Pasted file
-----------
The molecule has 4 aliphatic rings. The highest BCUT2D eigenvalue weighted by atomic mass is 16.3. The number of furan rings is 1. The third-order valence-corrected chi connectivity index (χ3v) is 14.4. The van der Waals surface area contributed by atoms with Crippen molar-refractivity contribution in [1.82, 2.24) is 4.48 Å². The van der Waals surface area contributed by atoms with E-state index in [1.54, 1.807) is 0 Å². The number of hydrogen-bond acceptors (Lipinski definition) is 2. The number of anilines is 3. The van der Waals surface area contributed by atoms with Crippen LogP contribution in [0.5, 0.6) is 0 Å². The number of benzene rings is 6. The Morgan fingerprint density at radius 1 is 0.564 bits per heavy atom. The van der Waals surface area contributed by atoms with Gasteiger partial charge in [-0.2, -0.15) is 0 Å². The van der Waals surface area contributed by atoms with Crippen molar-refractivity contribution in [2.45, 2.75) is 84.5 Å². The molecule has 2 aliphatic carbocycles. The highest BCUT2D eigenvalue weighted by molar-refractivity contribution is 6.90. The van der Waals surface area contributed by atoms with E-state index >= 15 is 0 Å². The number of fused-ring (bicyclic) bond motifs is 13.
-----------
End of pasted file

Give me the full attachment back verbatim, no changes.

The molecule has 4 aliphatic rings. The highest BCUT2D eigenvalue weighted by atomic mass is 16.3. The number of furan rings is 1. The third-order valence-corrected chi connectivity index (χ3v) is 14.4. The van der Waals surface area contributed by atoms with Crippen molar-refractivity contribution in [1.82, 2.24) is 4.48 Å². The van der Waals surface area contributed by atoms with E-state index in [1.54, 1.807) is 0 Å². The number of hydrogen-bond acceptors (Lipinski definition) is 2. The number of anilines is 3. The van der Waals surface area contributed by atoms with Crippen LogP contribution in [0.5, 0.6) is 0 Å². The number of benzene rings is 6. The Morgan fingerprint density at radius 1 is 0.564 bits per heavy atom. The van der Waals surface area contributed by atoms with Gasteiger partial charge in [-0.2, -0.15) is 0 Å². The van der Waals surface area contributed by atoms with Crippen molar-refractivity contribution in [2.45, 2.75) is 84.5 Å². The molecule has 2 aliphatic carbocycles. The highest BCUT2D eigenvalue weighted by molar-refractivity contribution is 6.90. The van der Waals surface area contributed by atoms with E-state index >= 15 is 0 Å². The number of fused-ring (bicyclic) bond motifs is 13.